Newbery Verdict: The Great Gilly Hopkins

IMG_0428Book: The Great Gilly Hopkins (1978)
Author: Katherine Paterson
Publisher: Harper & Row
Genre: MG, Contemporary
Newbery Honor Book (1979)

Opening Lines of the Book…

“Gilly,” said Miss Ellis with a shake of her long blonde hair toward the passenger in the back seat. “I need to feel that you are willing to make some effort.”

MY THOUGHTS…

Gilly is such a tough girl who’s been hurt by the system. She’s been in and out of foster care and really just wants to be with her mother. But she gets sent to Trotter instead. And what a character Trotter is! Not to mention the shy foster brother, William Ernest, and the neighbor Trotter treats like a member of the household, Mr. Randolph. Gilly has a hard time with all these “misfits.” But little by little, these people break their way into Gilly’s hardened heart.

There’s also the teacher. She tries to connect with Gilly over Gilly’s name: Galadriel. And finally, we meet the grandmother. This is Gilly’s key to her mom, the elusive Courtney. Gilly wants nothing more than to connect with Courtney, and suddenly there’s an opportunity to go to her grandmother’s. She has high hopes of a happily ever after. But … well, things don’t turn out quite as she expects. However, Trotter has some wonderful words for Gilly.

NEWBERY VERDICT…

This book truly is one of Katherine Paterson’s masterpieces. It only got the Newbery Honor. The Westing Game won for this year. Also a good book, but I (personally) like this one a tiny bit better. Yes, it’s that good. Gilly’s character arc in this story is stunning.

P.S. A side note: Gilly is NOT the kindest person in this book! I think that’s what makes this book seem so real. She’s had a tough life. She uses rough language (although, by today’s standards, it’s pretty tame); Paterson writes it like Gilly would say it. But I think it works to the credit of the book as we see the character growth beneath the words.

YOUR TURN…

Have you read this book? What are your thoughts? Let me know in the comments!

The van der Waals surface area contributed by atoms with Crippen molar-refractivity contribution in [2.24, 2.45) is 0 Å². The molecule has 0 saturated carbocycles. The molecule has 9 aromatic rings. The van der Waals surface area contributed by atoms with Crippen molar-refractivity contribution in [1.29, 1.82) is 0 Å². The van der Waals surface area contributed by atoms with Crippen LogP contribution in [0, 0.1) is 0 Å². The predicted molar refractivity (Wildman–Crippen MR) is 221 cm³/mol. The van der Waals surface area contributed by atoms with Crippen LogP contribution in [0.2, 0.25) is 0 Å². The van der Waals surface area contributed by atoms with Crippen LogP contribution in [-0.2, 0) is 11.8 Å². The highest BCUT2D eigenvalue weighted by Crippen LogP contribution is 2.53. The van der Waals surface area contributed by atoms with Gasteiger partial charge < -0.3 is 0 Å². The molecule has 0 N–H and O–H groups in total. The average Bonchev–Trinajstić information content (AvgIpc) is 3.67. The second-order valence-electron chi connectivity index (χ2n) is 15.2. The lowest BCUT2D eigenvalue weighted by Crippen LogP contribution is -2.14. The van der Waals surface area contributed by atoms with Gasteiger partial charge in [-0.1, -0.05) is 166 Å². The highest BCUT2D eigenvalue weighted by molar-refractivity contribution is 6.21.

Newbery Verdict Reading Challenge: This is a personal challenge for me to read books that have either won the Newbery Medal or are a Newbery Honor book. The Newbery is named for eighteenth-century British bookseller John Newbery. Since 1922, this annual award has given to the author of the “most distinguished contribution to American literature for children.” A Newbery Honor book is given to the runners-up. (Note: This year is the 100th Anniversary of the Award!)

Note: I’m posting this for Greg Pattridge’s Marvelous Middle-Grade Monday

Newbery Verdict: Hello, Universe

20220527ma_0718Book: Hello, Universe (2017)
Author: Erin Entrada Kelly
Publisher: Greenwillow Books
Genre: MG, Contemporary
Newbery Winner (2018)

Opening Lines of the Book…

Eleven-year-old Virgil Salinas already regretted the rest of middle school, and he’d only just finished sixth grade. He imagined all those years stretching ahead of him like a long line of hurdles, each of them getting taller, thicker, and heavier, and him standing in front of them on his weak and skinny legs. He was no good at hurdles.

MY THOUGHTS…

This was an interesting story about two shy kids (Virgil and Valencia) and how they are brought together into a friendship, with the help of another friend (Kaori). And there’s the bully (Chet). Valencia is a character who can’t hear, something that fits in quite nicely into the plot. When the moment at the well came, I was like … Wow! This is genius.

I particularly liked the little sister (Gen) and her jump rope. I’m not sure why I was drawn to this character, but I was. I was a little surprised that the bully doesn’t get in trouble for his part in the story, but that’s sometimes how real life goes. (Kind of reminds me of old Mr. Potter in the movie, It’s a Wonderful Life. He never gets “punished” for the trouble he causes George Bailey. All except to see George succeed despite his meddling. Which is a punishment in its own way, isn’t it. And that’s how I see Chet.)

NEWBERY VERDICT…

I quite enjoyed this book. It won the Newbery in 2018. That was the same year that Long Way Down was also up for a Newbery. I would have had a hard time voting between these two books.